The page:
SKOPJE (Reuters) - Macedonia’s interior minister and its powerful intelligence chief resigned on Tuesday, apparently sacrificed by embattled Prime Minister Nikola Gruevski to save his government from months of damaging wire-tap disclosures.
Gruevski’s conservative government is increasingly on the ropes over opposition allegations of authoritarianism and abuse of power stemming from dozens of taped phone conversations released to the media by opposition leader Zoran Zaev.
Interior Minister Gordana Jankulovska and intelligence chief Saso Mijalkov, Gruevski’s cousin, are at the centre of the storm; their resignations appeared designed to appease protesters who say they will take to the streets on Sunday to demand the prime minister’s resignation.
The move did not immediately appear linked to the deaths at the weekend of 22 people – 14 ethnic Albanians the government described as “terrorists” and eight police officers – in a police raid on an ethnic Albanian neighbourhood in the northern town of Kumanovo.
Mijalkov, in a resignation letter, said he hoped his departure would “help in overcoming the political crisis imposed by the opposition ... in the knowledge that the truth and arguments are on our side.”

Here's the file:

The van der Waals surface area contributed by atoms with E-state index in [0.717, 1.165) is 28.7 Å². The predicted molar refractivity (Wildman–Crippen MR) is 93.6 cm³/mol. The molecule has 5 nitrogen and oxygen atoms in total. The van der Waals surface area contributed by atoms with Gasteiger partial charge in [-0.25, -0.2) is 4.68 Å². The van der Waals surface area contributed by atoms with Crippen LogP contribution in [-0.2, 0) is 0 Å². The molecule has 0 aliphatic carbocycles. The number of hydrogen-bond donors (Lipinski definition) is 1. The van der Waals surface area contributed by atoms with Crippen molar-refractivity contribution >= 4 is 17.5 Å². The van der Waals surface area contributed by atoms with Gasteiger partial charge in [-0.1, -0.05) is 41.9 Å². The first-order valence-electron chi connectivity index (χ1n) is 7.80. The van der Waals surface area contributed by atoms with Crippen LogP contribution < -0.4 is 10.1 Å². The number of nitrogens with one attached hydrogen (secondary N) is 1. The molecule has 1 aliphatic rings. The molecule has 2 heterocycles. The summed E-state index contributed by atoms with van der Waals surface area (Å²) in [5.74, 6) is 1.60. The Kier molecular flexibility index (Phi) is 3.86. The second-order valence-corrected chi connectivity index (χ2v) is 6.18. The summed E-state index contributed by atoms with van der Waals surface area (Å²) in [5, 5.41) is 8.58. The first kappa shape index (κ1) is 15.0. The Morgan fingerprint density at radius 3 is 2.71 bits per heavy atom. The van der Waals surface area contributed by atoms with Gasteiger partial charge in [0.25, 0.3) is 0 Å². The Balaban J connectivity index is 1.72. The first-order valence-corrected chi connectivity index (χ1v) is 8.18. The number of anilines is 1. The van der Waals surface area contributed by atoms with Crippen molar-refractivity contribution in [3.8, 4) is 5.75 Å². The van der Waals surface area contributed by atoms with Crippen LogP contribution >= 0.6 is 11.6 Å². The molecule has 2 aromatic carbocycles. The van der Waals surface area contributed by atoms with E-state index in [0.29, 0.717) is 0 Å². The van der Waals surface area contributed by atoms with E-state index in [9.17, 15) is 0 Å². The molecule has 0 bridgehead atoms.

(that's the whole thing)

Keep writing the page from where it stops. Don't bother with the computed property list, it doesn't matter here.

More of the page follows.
Jankulovska wrote that “in these difficult days” she also believed her resignation would help bring the crisis to an end.
The political standoff, which has already once boiled over into clashes between police and protesters in the capital Skopje, has raised concern in the West over the stability of Macedonia, which narrowly avoided all-out civil war in 2001 during fighting between government forces and ethnic Albanian guerrillas.
The impoverished ex-Yugoslav republic is a candidate for membership of the European Union. But its EU and NATO accession are blocked by a long-running dispute with Greece over Macedonia’s name, feeding into widespread frustration over poverty, unemployment and corruption.
Opposition leader Zaev says a whistleblower leaked to him a mountain of illegal government wire-taps and has been drip-feeding tapes to the media since late January. If authentic, the tapes appear to point to extensive government control over journalists and judges, meddling in elections and the appointment of party faithful to public sector jobs.
On Monday, after meeting Gruevski, Western ambassadors in Skopje said the government’s failure to investigate the disclosures cast “serious doubt” on its commitment to European democratic principles and values.
Gruevski says the surveillance was conducted by a foreign spy service, using Zaev in a plot to topple his government. Zaev has been charged with “violence” against the state.
Writing by Matt Robinson; Editing by Dominic Evans and Lisa Shumaker